But for whoever’s next in the big seat at the Portals, there’s plenty of work to be done and lots of broadcasters pushing hard to make something actually happen. In our Tuesday update, we told you about the remarkable advocacy commissioner Ajit Pai is displaying when it comes to the issues AM broadcasters have been pushing for years with little FCC response. Whether Pai will get any traction with some of those proposals depends almost emtirely on whether they can find their way onto the next Commission’s agenda, and that depends almost entirely on who succeeds Genachowski.

Over on the TV side, broadcasters are waiting to see how the controversial plan to repack the UHF spectrum will actually play out. This year’s show brought many more questions about how the incentive auctions will work – but little in the way of new definitive answers. And that in turn played out against the backdrop of bigger questions about the future of over-the-air TV. As you’ve no doubt been reading, Fox Television Stations floated a trial balloon about the possibility of moving its broadcast network to cable-only distribution to preserve revenue that’s now threatened by the advent of new services like Aereo. For now, at least, that doesn’t seem like something that will really happen in the next few years – but it’s becoming increasingly clear that the old-line TV networks are acutely aware that in the next decade or so, they’ll have to become much more flexible in the ways they deliver their product to consumers who increasingly see “watching TV” as an old-fashioned option for video delivery.

(Repacking of the spectrum also played a role on the engineering side of things, with many transmitter and antenna manufacturers telling us they’re in a lull now in their TV sales as stations wait to see where they’ll end up when the dust settles.)

Genachowski’s successor will also confront some other sticky issues, including pressure to more comprehensively address a patchwork of rules governing how many TV stations one owner can control in a local market – and that eternal question of newspaper-TV crossownership, which seems likely to still be under consideration at the FCC even as the last daily print newspaper folds.

We spent some of our final hours at the show sitting in on some of Wednesday morning’s sessions on emergency communications. If you’re a radio or TV broadcaster or cable company trying to make sense of all the recent changes in EAS rules, you’re not alone. Industry leaders acknowledge they’re still tweaking aspects such as the sometimes-balky IPAWS system (for distributing emergency alerts over the internet) and trying to update rules that govern issues such as whether cable companies should override broadcast signals to carry EAS messages that are often of less value to viewers than the local stations’ news updates being overriden.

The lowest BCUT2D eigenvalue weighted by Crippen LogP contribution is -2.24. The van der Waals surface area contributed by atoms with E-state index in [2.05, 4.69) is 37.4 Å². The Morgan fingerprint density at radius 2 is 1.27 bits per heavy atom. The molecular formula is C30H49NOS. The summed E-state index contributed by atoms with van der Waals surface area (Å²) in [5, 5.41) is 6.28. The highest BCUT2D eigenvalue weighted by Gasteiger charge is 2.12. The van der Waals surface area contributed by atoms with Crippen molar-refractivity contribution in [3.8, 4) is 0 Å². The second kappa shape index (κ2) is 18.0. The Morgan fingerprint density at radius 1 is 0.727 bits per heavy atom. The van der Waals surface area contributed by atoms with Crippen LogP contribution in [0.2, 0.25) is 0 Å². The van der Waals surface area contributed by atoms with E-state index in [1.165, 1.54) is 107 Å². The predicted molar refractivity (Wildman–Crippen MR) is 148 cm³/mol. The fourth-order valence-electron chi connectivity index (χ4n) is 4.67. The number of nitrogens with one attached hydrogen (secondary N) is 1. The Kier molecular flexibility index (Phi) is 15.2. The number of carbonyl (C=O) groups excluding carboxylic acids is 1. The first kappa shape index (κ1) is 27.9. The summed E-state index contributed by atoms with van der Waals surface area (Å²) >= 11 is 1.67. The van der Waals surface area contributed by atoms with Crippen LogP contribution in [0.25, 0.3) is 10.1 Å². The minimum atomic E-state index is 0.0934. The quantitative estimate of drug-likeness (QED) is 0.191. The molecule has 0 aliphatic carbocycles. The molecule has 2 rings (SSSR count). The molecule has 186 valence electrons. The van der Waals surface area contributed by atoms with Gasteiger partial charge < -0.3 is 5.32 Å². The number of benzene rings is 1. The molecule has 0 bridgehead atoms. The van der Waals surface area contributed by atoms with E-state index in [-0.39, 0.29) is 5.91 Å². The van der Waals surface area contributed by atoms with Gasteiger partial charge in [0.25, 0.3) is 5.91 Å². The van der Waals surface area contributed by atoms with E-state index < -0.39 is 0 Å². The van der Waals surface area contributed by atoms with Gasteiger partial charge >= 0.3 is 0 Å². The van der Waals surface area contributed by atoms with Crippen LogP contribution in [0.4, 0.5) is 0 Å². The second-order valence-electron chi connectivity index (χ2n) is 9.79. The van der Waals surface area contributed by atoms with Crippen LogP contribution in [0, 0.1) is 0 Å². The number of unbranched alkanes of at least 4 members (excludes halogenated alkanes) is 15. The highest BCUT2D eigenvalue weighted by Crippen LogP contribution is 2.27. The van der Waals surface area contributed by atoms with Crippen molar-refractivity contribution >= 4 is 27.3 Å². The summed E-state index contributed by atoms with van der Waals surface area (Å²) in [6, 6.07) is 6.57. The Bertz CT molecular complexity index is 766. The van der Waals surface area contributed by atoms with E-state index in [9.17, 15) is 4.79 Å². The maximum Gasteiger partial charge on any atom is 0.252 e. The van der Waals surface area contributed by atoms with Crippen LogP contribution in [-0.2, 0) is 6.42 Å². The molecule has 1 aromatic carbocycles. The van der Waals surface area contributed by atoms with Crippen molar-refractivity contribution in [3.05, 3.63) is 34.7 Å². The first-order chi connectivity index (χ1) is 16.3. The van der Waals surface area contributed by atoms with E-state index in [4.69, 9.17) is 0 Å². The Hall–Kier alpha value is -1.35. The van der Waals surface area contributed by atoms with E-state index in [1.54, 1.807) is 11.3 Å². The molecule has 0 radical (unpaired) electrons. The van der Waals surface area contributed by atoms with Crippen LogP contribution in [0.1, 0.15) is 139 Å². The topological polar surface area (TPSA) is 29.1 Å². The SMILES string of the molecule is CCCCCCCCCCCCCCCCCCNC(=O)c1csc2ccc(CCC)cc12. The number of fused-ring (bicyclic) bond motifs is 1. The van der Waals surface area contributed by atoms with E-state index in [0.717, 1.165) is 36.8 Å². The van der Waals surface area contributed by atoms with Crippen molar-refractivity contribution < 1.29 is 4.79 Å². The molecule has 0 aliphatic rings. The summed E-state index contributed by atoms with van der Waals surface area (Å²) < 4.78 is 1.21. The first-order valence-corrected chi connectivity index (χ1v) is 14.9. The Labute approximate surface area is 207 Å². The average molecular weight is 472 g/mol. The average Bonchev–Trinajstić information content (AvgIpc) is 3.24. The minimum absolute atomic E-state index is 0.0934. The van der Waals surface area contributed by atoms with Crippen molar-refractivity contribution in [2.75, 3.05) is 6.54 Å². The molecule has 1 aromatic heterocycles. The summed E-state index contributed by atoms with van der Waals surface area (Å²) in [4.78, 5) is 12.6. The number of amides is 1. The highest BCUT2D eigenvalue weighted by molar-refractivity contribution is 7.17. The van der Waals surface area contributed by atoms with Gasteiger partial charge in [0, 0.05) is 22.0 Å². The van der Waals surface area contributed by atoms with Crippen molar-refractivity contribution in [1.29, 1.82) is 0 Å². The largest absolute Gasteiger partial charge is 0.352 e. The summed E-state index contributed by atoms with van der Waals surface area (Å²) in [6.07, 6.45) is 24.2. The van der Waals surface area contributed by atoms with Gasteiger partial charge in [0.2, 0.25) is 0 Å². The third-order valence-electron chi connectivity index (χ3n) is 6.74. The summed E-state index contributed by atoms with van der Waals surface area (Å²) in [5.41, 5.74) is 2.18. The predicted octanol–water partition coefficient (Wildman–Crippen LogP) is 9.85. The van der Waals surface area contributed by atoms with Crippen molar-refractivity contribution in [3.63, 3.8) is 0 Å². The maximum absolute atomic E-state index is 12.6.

We also heard from New York State Broadcasters Association president Dan Donovan, who shared his praise for the way TV and especially radio stations helped residents of New York City and vicinity survive Sandy’s wrath last fall. Donovan says there’s still  a lot of work to be done when it comes to ensuring that broadcasters have access to fuel supplies to keep operating during emergencies, and he’s pushing FEMA and state officials to work harder to make sure broadcasters have the resources they need to help keep emergency information flowing to the public.

Station Transactions: Perhaps the biggest news (at least for NERW-land) was what didn’t happen – at least as of Wednesday afternoon, there’d been no white smoke from the chimneys at the Wynn, Encore or Bellagio announcing the long-expected sale of Merlin Media’s WWIQ (106.9) in the Philadelphia market, whether to CBS Radio or anyone else. Nor were there many other blockbuster deals announced during the show (in fact, the biggest one we heard about before leaving Las Vegas was in…Lima, Ohio; while we were in the air, news broke of Sinclair's deal to buy Fisher's TV stations out west and of the sale of a Los Angeles class A FM that will be going Chinese.)

If full-power radio has been fairly stable where ownership is concerned, brokers are still keeping plenty busy with translators. The recent thawing of the long freeze of the 2003 FM translator applications means plenty of new construction permits will soon be on the market, and smart brokers (and even smarter station owners) are moving quickly to make deals, knowing it could be a long while before another window produces any new translators for sale. That’s putting some upward pressure on translator prices; one broker tells us the going rate in medium-sized markets is now hovering around one dollar per potential listener within the 60 dBu contour, which can easily mean upper five figures for many translator CPs.

*As we said at the start of our column this week, we can’t possibly be everywhere at NAB – and so we’re eager to hear from you, too. If you were at NAB, drop us a line with your impressions, or weigh in below in our comments section – and even if you weren’t in Vegas, we’d love to hear how the state of the industry looks from your window this spring. (It can’t be much more turbulent than the bumpy air we’re hitting right now on our flight back east!)